Quality vs Quantity – A Balancing Act March 2016

Quality vs. Quantity – a Balancing Act                                                           March 8, 2016

First, let me begin with great news – today is my 1st “LifeDay”.  One year post diagnosis, and months past my ‘expiration date’! We received great news this weekend from the latest CT scan and blood labs.  Even with chemo reduced to a minimum dose, the tumors and stricture to the bile duct continue to SHRINK.  Also, the liver is healthy and healed from prior chemo effects.  Thank you ALL for your continued thoughts, prayers and support.  Today is a very bright, balanced day. That’s why it’s a good time to share these thoughts.

I’ve been in many situations lately where I’ve come face-to-face with defining quality versus quantity. Last weekend at the state adjudications and spring conference for Virginia NATS (National Association of Teachers of Singing), where I am currently serving as VP in charge of adjudications, more voice students in Virginia were qualified to move on to Regionals (in South Carolina) than were expected by our regional hosts.  Yea, Virginia! But was this a showing of quantity over quality? No.  Our judges knew the level of singer we should send ahead; so despite new, unfamiliar and somewhat misunderstood scoring rules and rubrics, Virginia is sending a great quantity of superior quality singers ahead to the next level. As in this case, quantity can be obvious, but never assume quality must be diminished by quantity.

Another example of quality vs. quantity was evidenced this past week when my adult son accompanied me to Sam’s Club.  Warehouse clubs are the very definition of quantity. For only $8, Reed bought a 25 pound bag of long-grain rice.  Not just any rice, this was Riceland Rice from Stuttgart, Arkansas! Now, I can tell you, having been hatched and raised in Arkansas, I can attest to the quality of that rice. And because of the quality of those rice fields, thousands of skillfully shot ducks yearly grace the tables of homes and fine dining establishments in the region with favorites like duck gumbo, duck kabobs and duck in orange sauce (known in other places as duck a l’orange).  Quantity and Quality – in balance.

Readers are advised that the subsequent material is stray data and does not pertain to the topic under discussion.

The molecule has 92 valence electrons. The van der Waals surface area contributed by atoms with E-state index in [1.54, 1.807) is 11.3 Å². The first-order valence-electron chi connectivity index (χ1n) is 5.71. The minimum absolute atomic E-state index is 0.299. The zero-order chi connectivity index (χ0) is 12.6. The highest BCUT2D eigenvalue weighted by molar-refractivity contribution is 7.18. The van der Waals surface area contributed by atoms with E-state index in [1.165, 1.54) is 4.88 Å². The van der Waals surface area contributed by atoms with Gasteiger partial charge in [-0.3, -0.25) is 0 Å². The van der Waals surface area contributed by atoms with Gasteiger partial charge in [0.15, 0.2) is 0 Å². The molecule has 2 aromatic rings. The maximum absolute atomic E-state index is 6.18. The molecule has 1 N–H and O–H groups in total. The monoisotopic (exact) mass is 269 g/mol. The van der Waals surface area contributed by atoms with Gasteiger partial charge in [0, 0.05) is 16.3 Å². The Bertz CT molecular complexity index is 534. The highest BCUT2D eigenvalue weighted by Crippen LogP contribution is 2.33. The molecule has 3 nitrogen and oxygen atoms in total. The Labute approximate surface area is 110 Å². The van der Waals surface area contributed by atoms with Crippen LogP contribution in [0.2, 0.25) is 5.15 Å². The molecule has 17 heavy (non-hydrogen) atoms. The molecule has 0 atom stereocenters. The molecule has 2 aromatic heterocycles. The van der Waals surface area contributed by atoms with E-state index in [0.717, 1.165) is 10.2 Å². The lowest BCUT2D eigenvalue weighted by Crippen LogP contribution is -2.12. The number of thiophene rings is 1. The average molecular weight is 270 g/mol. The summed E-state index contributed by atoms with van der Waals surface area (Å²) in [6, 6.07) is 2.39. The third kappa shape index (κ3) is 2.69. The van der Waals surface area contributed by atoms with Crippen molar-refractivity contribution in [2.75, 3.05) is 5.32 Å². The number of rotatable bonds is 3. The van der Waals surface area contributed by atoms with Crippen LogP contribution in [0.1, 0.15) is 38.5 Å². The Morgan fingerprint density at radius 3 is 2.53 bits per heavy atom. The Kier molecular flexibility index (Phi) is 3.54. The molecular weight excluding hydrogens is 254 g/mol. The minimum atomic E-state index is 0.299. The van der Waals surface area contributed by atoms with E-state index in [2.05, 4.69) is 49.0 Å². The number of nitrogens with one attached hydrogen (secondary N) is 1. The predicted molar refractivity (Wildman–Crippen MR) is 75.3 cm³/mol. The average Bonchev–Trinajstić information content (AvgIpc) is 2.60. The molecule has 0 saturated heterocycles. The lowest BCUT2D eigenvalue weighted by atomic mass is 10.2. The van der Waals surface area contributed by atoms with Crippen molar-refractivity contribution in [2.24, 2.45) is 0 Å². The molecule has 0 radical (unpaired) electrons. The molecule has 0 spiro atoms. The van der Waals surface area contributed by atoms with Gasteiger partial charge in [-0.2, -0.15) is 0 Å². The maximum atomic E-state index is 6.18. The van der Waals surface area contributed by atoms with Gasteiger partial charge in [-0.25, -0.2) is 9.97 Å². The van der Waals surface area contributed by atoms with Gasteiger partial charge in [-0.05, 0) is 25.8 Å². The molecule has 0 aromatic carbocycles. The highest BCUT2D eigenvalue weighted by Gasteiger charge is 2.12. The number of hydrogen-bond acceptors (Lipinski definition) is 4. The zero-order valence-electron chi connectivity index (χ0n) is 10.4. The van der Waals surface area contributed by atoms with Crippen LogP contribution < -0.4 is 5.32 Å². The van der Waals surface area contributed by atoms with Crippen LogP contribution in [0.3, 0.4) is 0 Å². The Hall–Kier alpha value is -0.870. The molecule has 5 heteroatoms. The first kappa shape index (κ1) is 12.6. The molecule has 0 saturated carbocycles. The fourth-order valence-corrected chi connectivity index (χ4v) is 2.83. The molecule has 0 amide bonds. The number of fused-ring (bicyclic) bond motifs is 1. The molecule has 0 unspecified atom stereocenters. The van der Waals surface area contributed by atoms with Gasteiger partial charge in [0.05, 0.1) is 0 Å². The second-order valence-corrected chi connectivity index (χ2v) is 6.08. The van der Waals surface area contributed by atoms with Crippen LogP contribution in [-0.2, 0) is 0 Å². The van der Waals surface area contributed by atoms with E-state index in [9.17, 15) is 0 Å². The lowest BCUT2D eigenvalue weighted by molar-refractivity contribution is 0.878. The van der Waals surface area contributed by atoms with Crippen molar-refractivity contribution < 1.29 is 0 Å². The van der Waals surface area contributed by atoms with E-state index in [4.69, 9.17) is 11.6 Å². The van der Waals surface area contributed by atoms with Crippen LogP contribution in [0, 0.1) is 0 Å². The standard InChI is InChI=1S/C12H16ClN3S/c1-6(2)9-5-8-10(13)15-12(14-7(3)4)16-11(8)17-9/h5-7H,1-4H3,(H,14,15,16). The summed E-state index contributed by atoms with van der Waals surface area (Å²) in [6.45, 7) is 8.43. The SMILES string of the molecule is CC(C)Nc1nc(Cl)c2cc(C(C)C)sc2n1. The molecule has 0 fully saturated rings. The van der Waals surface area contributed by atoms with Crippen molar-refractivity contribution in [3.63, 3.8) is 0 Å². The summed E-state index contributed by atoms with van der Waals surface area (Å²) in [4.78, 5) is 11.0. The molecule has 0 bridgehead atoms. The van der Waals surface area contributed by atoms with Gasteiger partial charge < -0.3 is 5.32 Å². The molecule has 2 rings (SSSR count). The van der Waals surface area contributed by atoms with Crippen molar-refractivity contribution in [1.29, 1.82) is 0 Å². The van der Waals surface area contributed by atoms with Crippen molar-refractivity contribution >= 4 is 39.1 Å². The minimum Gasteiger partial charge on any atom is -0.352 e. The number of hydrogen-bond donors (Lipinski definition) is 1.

The one issue that is always front-and-center with cancer patients and their care-givers is weighing or balancing quality vs. quantity of life.  After diagnosis, there is no mandatory treatment.  In the case of my rare cancer, most treatment options are experimental, hard to obtain, and very risky.  But, no matter the cancer-flavor you’re handed, when you have multiple treatment options and hopefully, multiple opinions from several cancer specialists, you begin to make decisions about your own treatment plan by weighing the quality of life with quantity of life time.

Think about it like this.  You’re handed two heavy trays.  Hold these.  Balance these.  You want both.  How long can you hold them?  How long before one is too heavy to hold and you have to set one down? Can the life-items that are precious to you be consolidated from these split trays to just one?  What could you move? What could you give up? Which tray will you hold on to when you lose your balance?  Quality? Quantity? Which one are you trying the hardest to hold onto right now?

Hopefully, it won’t be a terminal diagnosis or crisis to make you realize the importance of life-balance. We make our plans, set long-term goals and tend to ignore the close-up, sometimes very important small moments and opportunities; those interactions we identify as distractions that slow our progression toward our self-defined “purpose” in life.  Or, we become so myopically concerned and surrounded by every day, attention-demanding happenings we lose our direction and purpose.  We don’t work toward our dream or achieve our goals.

Two trays in two hands.  Quality and quantity. Short-term, long-term.  Present and future. Some call this a “delicate balance”.  It’s not.  There’s nothing delicate about it.  It’s awkward and difficult to hold this balance. Someday, we will each be faced with a decision.  When and where to set the first tray down.  Then finally, the second.  My faith is level and stronger than ever.  That’s what I will rest my trays upon, and you will see and know I valued and balanced both quantity and quality – the measures of life.

How’s your balance?

Love you all,

Susan Braden

(read the whole chapter, but) Proverbs 16:11 says “Honest scales and balances belong to the Lord. All the weights in the bag are of his making.”

P.S.  If you need some good, long-grain rice, contact Reed Braden.  I’m a little concerned about his “balanced” diet as he consumes all that rice!chemowithreed

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